Two U.S-based financial crimes and intelligence experts, Lourdes Miranda and Ross Delston, have said that it is likely that North Korea is using both established DLT-based digital assets like bitcoin and ether to bypass U.S sanctions, reported Asia Times on September 24, 2018.
North Korea Overcoming Sanctions with Bitcoin
While the United States President Donald Trump has been making efforts to entirely disarm and denuclearize the Democratic People’s Republic of North Korea (DPRK), the region remains a red-hot threat to the world. Amidst that backdrop, earlier in June 2018, Trump extended existing sanctions on North Korea for a year.
However, in a bid to cushion the effect of the international sanctions on its economy, the DPRK has reportedly turned to cryptocurrencies.
Per Asia Times, Ross Delston, a Washington-based attorney and expert witness specializing in anti-money laundering (AML) and combating the financing of terrorism (CFT), and Lourdes Miranda, an independent financial intelligence analyst and financial crimes investigator, have made it clear that it is possible that North Korea is engaging in extensive bitcoin trading activities as well as mining cryptocurrency.
The two experts have suggested that the nation may be using a vast array of international cryptocurrency exchanges, as well as digital assets mixing and tumbling services to aid their money laundering operations and exploit financial institutions that have correspondent banking relationships with the U.S.
“DPRK can develop their own cryptocurrencies or use established cryptoassets like bitcoin,” the pair told Asia Times, adding that creating their own blockchain-based virtual currency “would facilitate their ability to open online accounts under the guise of a non-adversarial nation using anonymous communication to conceal the user’s locations and usage on the internet.”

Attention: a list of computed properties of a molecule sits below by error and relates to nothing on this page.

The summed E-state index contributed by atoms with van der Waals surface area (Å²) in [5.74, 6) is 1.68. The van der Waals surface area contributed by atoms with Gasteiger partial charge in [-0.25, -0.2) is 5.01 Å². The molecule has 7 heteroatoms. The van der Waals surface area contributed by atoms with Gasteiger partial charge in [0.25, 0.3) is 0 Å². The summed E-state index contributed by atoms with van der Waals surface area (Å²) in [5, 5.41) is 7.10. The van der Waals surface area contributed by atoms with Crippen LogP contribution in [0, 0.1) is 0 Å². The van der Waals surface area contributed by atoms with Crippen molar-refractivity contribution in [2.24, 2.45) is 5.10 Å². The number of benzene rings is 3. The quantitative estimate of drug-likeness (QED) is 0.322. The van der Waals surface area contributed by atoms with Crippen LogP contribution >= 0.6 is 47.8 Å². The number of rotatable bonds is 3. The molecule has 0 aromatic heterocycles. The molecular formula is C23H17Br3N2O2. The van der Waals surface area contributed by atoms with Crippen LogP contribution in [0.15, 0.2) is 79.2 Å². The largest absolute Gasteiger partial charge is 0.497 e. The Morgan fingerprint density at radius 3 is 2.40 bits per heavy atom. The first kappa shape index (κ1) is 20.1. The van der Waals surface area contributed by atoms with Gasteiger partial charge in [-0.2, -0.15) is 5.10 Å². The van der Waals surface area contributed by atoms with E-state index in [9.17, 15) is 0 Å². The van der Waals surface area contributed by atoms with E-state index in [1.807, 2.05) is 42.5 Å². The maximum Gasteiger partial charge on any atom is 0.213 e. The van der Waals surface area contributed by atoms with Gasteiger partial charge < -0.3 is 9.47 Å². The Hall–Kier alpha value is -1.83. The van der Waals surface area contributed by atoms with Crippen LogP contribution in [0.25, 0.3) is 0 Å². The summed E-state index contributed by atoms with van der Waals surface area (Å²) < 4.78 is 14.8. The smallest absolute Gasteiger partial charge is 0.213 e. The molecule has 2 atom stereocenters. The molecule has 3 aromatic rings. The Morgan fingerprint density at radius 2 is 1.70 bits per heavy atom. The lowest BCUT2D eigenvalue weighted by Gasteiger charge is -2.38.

DPRK Blockchain Network and Online Crypto Wallets
Delston and Miranda also stated that the DPRK could also create its dedicated online cryptocurrency wallets and virtual bank accounts to carry out cryptocurrency transactions with Europe-based wallets with neither know-your-customer (KYC) requirements nor existing U.S. sanctions imposed on them.
“North Korea could create an online wallet using a Russia-based service, transfer its cryptoassets into a Bulgaria-based wallet service and then transfer it again into a wallet located in Greece, using anonymous communication and using their blockchain network,” they explained.
While it may still be effortless for bad actors to perpetrate financial crimes using privacy-centric digital assets and cryptocurrency exchanges with no strict AML/KYC requirements, monetary authorities from all over the globe have begun formulating crypto regulatory frameworks to put this menace in check.
On September 23, 2018, BTCManager informed that U.S Congressman, Tom Emmer said that he would be introducing three robust, pro-DLT and cryptocurrency bills to regulate the U.S cryptospace.